As the country and Las Vegas continue to navigate the deep impacts of COVID-19, one thing seems certain – the pandemic has changed the way many of us have traditionally viewed and engaged with the health care system.
Many times, crises create an urgency to speed up innovations in order to meet consumers’ demands and provide convenience. COVID-19 has led to a few emerging trends that may usher in permanent changes to the ways we access health care.
- Telehealth is here to stay.
The convenience of telehealth has always been apparent, yet adoption rates weren’t widespread – until now. Many health plans are encouraging the use of virtual visits to help keep people safe in their homes during the pandemic, which may have helped introduce the convenience to a widespread audience.
Across Nevada, Health Plan of Nevada’s Care Management and Health Education and Wellness teams are leveraging telehealth to provide members with information to help navigate their care and promote better health outcomes. Members also have access to 24/7 virtual visits.
- More people will receive care at home.
The response to the pandemic has created momentum around the concept of a patient’s home as a site for medical services. This idea relies heavily on the adoption of technology and advanced digital tools. Some areas where home-health is advancing include:
Mobile Urgent Care Services
Under this relatively new model of care, two-person medical teams are dispatched to the patient’s home, alleviating the need to travel to an urgent care. Teams most commonly consist of a nurse practitioner or physician assistant, along with a medical technician. They can treat a wide range of illnesses and injuries – issues that can’t wait for a primary care appointment but are not serious enough to warrant a trip to the emergency room. These teams call in prescriptions, update a patient’s doctor, and handle billing directly with the patient’s insurance company.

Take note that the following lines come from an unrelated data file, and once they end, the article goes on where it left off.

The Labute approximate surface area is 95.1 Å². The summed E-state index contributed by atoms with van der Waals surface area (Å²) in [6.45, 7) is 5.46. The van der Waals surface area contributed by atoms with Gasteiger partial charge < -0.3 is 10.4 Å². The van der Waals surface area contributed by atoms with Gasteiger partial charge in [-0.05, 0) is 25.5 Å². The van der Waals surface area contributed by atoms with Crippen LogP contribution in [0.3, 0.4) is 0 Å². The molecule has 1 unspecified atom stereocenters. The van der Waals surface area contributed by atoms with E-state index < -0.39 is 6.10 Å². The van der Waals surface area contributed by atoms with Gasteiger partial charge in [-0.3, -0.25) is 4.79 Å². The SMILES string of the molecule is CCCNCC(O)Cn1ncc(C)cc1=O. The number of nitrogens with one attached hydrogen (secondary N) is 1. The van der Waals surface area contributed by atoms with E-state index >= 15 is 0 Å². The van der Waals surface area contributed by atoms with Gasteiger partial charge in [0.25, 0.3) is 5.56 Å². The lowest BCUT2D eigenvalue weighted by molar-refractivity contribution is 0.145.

Remote Patient Monitoring
This technology allows for continuous monitoring of patients in need of chronic care management. Using something as simple as a bio-sticker, nurses can monitor a patient’s vitals such as blood pressure, oxygen levels and glucose, and contact the patient immediately if the nurse identifies a concern. This monitoring method can enable early detection of a developing medical event and may reduce emergency department visits and hospitalizations.
- The role of a pharmacist is changing.
Beyond traditional medication management, pharmacists are providing new conveniences to the public. Your neighborhood pharmacist is likely to become much more engaged in preventive care by promoting and administering vaccines like annual influenza shots and the eventual coronavirus vaccine.
Depending on your health plan, you may also be able to receive your prescriptions from mail order pharmacies and have them regularly delivered to your home. Health plan members often find it convenient and time saving.
- Americans may live healthier lifestyles.
There is a heightened awareness that cleanliness and hygiene practices can keep people healthier and avoid the spread of disease — expanding the notion of good health to include cleanliness of the things people interact with each day. Employers in industries such as manufacturing, retail, hospitality and professional services are likely to face unique adjustments in adopting these new hygiene standards, as each worksite setting presents unique challenges that call for distinct strategies.
While health care may never look the same, these trends that help increase flexibility, access and health management may assist more people get the services they need to live healthier lives.
Members of the editorial and news staff of the Las Vegas Review-Journal were not involved in the creation of this content.